As Sue Ryder continues its £3.9million fundraising campaign for Dee View Court, two footballing legends tell Neil Drysdale why they are backing the effort
John Hewitt was the man who scored the most important goal in Aberdeen’s history – the decisive, injury-time header against Real Madrid as the Dons won the European Cup-Winners Cup in 1983.
But the Gothenburg Great isn’t content to rest on past glories and he and his Pittodrie colleagues, Jim Leighton and Neil Simpson, are 100% behind the fundraising efforts of Sue Ryder Dee View Court in Aberdeen.
Earlier this year, the trio took centre stage at a charity event at the Marcliffe, which raised nearly £30,000.
They are passionate about their backing for the £3.9 million development of the neurological centre’s facilities, which will increase capacity to allow more people to be helped by the dedicated team.
Mr Hewitt told the Press and Journal why he is so committed to backing the charity campaign.
He said: “There are still people in Aberdeen who don’t know about Dee View Court, but the work the staff do there is absolutely inspirational.
“People sometimes have misconceptions about these places. They think it is just old people who are affected by conditions like MND and severe stroke and the like.
“But nothing could be further from the truth. The people at the centre are folk from all ages and backgrounds who have been diagnosed with neurological conditions and they and their families shouldn’t have to deal with it alone.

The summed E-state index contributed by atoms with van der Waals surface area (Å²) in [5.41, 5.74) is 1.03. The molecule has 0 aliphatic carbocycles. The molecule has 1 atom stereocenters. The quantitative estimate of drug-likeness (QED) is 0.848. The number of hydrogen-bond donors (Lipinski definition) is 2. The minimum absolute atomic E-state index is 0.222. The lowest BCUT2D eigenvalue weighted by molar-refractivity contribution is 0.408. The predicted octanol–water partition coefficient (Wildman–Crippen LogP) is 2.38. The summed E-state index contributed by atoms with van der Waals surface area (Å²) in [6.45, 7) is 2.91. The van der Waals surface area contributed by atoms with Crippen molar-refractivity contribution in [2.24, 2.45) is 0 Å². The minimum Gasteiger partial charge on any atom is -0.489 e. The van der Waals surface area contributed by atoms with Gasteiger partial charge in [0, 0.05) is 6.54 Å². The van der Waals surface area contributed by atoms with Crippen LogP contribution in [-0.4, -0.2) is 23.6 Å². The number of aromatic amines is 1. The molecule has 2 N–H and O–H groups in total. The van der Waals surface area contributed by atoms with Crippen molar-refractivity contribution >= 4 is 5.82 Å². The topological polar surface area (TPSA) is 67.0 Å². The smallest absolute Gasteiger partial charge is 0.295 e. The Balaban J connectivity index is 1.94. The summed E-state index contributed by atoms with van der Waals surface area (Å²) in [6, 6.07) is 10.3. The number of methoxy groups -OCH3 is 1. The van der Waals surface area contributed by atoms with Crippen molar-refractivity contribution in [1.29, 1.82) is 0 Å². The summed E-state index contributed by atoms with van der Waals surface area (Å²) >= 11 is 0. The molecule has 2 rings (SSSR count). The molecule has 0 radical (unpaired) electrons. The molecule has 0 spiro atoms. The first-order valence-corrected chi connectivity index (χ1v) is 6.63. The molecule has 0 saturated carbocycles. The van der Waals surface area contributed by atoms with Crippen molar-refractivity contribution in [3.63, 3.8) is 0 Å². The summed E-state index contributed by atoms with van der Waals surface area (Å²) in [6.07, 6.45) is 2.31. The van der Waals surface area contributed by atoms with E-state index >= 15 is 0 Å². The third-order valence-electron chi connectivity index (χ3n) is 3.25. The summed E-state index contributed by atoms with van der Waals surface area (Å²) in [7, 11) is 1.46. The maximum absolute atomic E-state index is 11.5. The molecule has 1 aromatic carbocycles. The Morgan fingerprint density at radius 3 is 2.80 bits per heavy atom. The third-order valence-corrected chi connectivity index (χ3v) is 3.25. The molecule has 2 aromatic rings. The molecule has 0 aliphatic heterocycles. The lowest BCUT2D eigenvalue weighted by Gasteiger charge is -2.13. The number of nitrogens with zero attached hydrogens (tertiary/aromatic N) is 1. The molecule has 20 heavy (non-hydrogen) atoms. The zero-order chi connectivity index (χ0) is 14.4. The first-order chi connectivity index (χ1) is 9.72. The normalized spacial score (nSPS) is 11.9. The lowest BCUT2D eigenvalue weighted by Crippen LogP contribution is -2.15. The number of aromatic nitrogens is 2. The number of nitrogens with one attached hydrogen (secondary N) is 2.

“We have to do whatever we can to help, because if we don’t, there will be so many unhappy people in the world and families who have no support when they need it.
“These illnesses don’t care what age you are or what ambitions you might have for the future. They can affect anybody and I think the whole city should dig deep for Sue Ryder Dee View Court. It is a passion of mine.”
Jim Leighton, the former Scotland and Aberdeen – and Manchester United – goalkeeper has made regular visits to the Sue Ryder facility and admits he had been left humbled by the scale of the care, commitment and compassion which is constantly provided by the staff towards the residents.
He said: “It is an unbelievable place. I am used to going into nursing homes because my dad was in one of them until he died last year.
“You walk into the centre and you never see anybody without a smile, whether they are a resident or one of the staff.
“Sometimes, you meet people and they are not folk who are older than me, they are people half my age, who still have more than half their lives to live.
“You know that Dee View Court is going to be their home, more or less, for the rest of their days and the quality of life they receive is outstanding.
“So I want to do whatever I can to help with the charity campaign. The quicker they can get this extra money they need for the extension, the sooner they can help more people.
“I know that Dee View Court has a massive waiting list. And as soon as the last lick of paint is done, there will be 20 new people straight in.”
Mr Hewitt and his teammates have enjoyed the limelight and appreciate they are now in a position to help others.
He added: “When we all came together in June, we enjoyed talking about our past experiences, but we were all aware the night had extra importance, because we were raising money for the Dee View Court appeal.
“If you can get involved, no matter in what way, please do so.”
People can donate to the appeal at www.sueryder.org/deeviewappeal